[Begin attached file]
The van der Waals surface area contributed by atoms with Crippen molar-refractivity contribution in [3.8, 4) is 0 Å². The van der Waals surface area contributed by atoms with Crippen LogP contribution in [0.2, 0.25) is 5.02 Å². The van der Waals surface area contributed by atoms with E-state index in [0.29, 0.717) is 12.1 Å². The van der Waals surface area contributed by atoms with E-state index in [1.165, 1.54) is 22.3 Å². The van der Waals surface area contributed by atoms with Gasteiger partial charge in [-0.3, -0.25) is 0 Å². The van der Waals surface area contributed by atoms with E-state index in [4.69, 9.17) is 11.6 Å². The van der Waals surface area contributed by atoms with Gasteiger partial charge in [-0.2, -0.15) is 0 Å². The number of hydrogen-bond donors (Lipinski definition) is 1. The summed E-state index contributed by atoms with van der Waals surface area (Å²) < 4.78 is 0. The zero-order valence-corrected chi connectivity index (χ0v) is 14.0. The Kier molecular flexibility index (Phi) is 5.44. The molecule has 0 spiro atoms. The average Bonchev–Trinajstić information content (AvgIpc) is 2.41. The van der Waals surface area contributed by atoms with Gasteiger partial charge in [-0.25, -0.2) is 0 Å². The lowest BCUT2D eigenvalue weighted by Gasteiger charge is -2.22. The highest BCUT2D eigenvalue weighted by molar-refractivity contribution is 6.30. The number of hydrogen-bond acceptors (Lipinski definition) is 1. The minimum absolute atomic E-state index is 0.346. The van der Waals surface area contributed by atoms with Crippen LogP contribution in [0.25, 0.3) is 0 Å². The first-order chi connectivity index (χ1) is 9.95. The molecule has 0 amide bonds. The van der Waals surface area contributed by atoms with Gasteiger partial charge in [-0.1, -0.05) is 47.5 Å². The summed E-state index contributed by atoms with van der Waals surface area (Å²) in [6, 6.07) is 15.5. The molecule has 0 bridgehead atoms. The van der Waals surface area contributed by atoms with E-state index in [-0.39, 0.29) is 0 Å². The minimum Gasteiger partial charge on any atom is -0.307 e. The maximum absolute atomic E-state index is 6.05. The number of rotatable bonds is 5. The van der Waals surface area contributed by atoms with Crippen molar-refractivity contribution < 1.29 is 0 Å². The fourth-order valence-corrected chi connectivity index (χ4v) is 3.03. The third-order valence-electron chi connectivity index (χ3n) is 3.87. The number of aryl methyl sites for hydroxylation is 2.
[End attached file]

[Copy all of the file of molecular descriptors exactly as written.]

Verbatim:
The van der Waals surface area contributed by atoms with Crippen molar-refractivity contribution in [3.8, 4) is 0 Å². The van der Waals surface area contributed by atoms with Crippen LogP contribution in [0.2, 0.25) is 5.02 Å². The van der Waals surface area contributed by atoms with E-state index in [0.29, 0.717) is 12.1 Å². The van der Waals surface area contributed by atoms with E-state index in [1.165, 1.54) is 22.3 Å². The van der Waals surface area contributed by atoms with Gasteiger partial charge in [-0.3, -0.25) is 0 Å². The van der Waals surface area contributed by atoms with E-state index in [4.69, 9.17) is 11.6 Å². The van der Waals surface area contributed by atoms with Gasteiger partial charge in [-0.2, -0.15) is 0 Å². The number of hydrogen-bond donors (Lipinski definition) is 1. The summed E-state index contributed by atoms with van der Waals surface area (Å²) < 4.78 is 0. The zero-order valence-corrected chi connectivity index (χ0v) is 14.0. The Kier molecular flexibility index (Phi) is 5.44. The molecule has 0 spiro atoms. The average Bonchev–Trinajstić information content (AvgIpc) is 2.41. The van der Waals surface area contributed by atoms with Gasteiger partial charge in [-0.25, -0.2) is 0 Å². The lowest BCUT2D eigenvalue weighted by Gasteiger charge is -2.22. The highest BCUT2D eigenvalue weighted by molar-refractivity contribution is 6.30. The number of hydrogen-bond acceptors (Lipinski definition) is 1. The minimum absolute atomic E-state index is 0.346. The van der Waals surface area contributed by atoms with Crippen LogP contribution in [0.25, 0.3) is 0 Å². The first-order chi connectivity index (χ1) is 9.95. The molecule has 0 amide bonds. The van der Waals surface area contributed by atoms with Gasteiger partial charge in [-0.1, -0.05) is 47.5 Å². The summed E-state index contributed by atoms with van der Waals surface area (Å²) in [6, 6.07) is 15.5. The molecule has 0 bridgehead atoms. The van der Waals surface area contributed by atoms with E-state index in [-0.39, 0.29) is 0 Å². The minimum Gasteiger partial charge on any atom is -0.307 e. The maximum absolute atomic E-state index is 6.05. The number of rotatable bonds is 5. The van der Waals surface area contributed by atoms with Crippen molar-refractivity contribution < 1.29 is 0 Å². The fourth-order valence-corrected chi connectivity index (χ4v) is 3.03. The third-order valence-electron chi connectivity index (χ3n) is 3.87. The number of aryl methyl sites for hydroxylation is 2.